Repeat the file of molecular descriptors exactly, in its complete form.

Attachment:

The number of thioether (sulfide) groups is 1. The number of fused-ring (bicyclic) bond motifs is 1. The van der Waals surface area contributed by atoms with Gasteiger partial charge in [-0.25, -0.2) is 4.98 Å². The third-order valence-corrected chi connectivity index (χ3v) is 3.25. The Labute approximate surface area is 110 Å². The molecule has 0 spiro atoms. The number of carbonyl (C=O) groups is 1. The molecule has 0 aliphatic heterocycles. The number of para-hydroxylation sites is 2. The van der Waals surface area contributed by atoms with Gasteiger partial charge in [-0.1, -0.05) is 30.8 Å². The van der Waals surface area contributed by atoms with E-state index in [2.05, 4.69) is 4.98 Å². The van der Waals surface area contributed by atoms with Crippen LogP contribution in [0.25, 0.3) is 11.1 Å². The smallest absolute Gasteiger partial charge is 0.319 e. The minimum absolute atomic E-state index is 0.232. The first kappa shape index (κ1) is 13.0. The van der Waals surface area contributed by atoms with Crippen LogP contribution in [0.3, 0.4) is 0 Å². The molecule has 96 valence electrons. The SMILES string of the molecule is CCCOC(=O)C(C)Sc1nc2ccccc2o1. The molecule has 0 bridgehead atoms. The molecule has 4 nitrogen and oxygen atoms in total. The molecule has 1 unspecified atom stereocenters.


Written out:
The number of thioether (sulfide) groups is 1. The number of fused-ring (bicyclic) bond motifs is 1. The van der Waals surface area contributed by atoms with Gasteiger partial charge in [-0.25, -0.2) is 4.98 Å². The third-order valence-corrected chi connectivity index (χ3v) is 3.25. The Labute approximate surface area is 110 Å². The molecule has 0 spiro atoms. The number of carbonyl (C=O) groups is 1. The molecule has 0 aliphatic heterocycles. The number of para-hydroxylation sites is 2. The van der Waals surface area contributed by atoms with Gasteiger partial charge in [-0.1, -0.05) is 30.8 Å². The van der Waals surface area contributed by atoms with E-state index in [2.05, 4.69) is 4.98 Å². The van der Waals surface area contributed by atoms with Crippen LogP contribution in [0.25, 0.3) is 11.1 Å². The smallest absolute Gasteiger partial charge is 0.319 e. The minimum absolute atomic E-state index is 0.232. The first kappa shape index (κ1) is 13.0. The van der Waals surface area contributed by atoms with Crippen LogP contribution in [0.3, 0.4) is 0 Å². The molecule has 96 valence electrons. The SMILES string of the molecule is CCCOC(=O)C(C)Sc1nc2ccccc2o1. The molecule has 0 bridgehead atoms. The molecule has 4 nitrogen and oxygen atoms in total. The molecule has 1 unspecified atom stereocenters.